Walloon medtech AuXin Surgery has concluded the Belgian Royal Mission to the UK by signing an important distribution contract for the British market. Brexit or not, this event confirms British interest and dynamism with regard to innovative solutions in the health and life sciences sectors. It is an opportunity to be seized by the many Walloon companies in the sector. While the ink is still drying on the paper, we can take stock with Xavier Delcorps, CCO of AuXin Surgery.
In the framework of the Royal Mission to the United Kingdom (from 9 to 12 May), which has just ended, Wallonia Export and the BioWin Competitiveness Cluster (and its counterpart FlandersBio) organised several seminars and meetings between Belgian and English companies and academic stakeholders (Babraham Institute, One Nucleus, etc.) in the life sciences sector.
The objective was to present the dynamism of the sector in Belgium and identify commercial or research partnerships between the two countries. The post-Brexit challenges and opportunities (regulations, data protection, intellectual property) in the sector, including access to English funding, the NHS system (purchasing and selection procedures, etc.) and investment avenues were the focus of the discussions and demonstrated that the opportunities are there and that Brexit has not changed business prospects.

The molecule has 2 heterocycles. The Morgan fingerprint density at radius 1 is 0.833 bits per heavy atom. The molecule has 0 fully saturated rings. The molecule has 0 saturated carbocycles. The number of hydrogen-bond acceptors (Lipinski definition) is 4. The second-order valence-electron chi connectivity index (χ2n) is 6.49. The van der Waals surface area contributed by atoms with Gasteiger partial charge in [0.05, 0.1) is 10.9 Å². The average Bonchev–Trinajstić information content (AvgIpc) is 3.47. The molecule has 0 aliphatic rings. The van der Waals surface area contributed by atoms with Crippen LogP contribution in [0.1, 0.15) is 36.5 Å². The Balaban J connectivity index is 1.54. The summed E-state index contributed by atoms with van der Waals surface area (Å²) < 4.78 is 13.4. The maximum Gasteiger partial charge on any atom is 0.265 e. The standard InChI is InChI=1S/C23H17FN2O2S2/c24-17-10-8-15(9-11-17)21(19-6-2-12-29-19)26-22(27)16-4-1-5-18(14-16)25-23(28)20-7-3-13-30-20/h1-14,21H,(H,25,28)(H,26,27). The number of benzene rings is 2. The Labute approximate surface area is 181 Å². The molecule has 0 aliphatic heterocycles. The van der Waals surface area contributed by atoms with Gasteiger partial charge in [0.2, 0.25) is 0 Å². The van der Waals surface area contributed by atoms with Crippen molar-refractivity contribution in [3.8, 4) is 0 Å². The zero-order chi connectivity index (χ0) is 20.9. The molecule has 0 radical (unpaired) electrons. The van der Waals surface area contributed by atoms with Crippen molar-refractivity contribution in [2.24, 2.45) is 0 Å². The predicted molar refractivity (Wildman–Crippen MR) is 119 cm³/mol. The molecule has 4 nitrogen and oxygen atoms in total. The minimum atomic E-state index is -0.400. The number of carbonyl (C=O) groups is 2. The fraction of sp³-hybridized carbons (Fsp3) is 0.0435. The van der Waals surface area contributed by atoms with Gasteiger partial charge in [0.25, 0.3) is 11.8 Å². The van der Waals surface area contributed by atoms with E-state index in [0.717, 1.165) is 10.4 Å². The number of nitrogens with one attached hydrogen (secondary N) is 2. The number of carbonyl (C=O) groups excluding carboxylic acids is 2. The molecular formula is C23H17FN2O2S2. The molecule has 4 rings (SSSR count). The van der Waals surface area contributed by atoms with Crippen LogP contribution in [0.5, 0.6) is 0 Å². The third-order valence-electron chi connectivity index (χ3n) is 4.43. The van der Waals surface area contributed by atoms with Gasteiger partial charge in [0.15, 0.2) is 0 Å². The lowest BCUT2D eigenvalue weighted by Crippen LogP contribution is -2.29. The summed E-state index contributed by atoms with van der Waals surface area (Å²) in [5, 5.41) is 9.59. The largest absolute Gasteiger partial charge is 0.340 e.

After the marathon of visits, meetings and seminars, it was time for signatures. This is a bit of a tradition during Belgian economic missions. This time, Walloon medtech AuXin Surgery has signed a partnership agreement with a major British distributor for the distribution of its solutions in England and Northern Ireland. It was in this context that we had the opportunity to talk to Xavier Delcorps, its Chief Commercial Officer, about export, Brexit and business culture in the UK.
Wallonia Export & Investment Agency (AWEX): Hello Xavier. First of all, could you tell us what AuXin Surgery is?
Xavier Delcorps: AuXin Surgery is a company founded in Louvain-La-Neuve in 2014 by Gilles Capart and a pioneer in chemically assisted medical dissection.
AWEX : What does that mean?
XD: Many surgeries are hampered by the difficulty of dissecting pathological tissues without damaging healthy elements (e.g. chronic otitis, certain tumours or spine). Our solution, called CADISS®, allows surgeons to dissect more efficiently thanks to our molecule that decreases tissue's ability to adhere. The advantage is that it reduces the risk of damaging the organs, the spinal cord, the tissues, etc. It is less aggressive and blunt, and drastically reduces any risk of tears. Moreover, it is easy for a surgeon to assimilate since there are no new techniques to learn.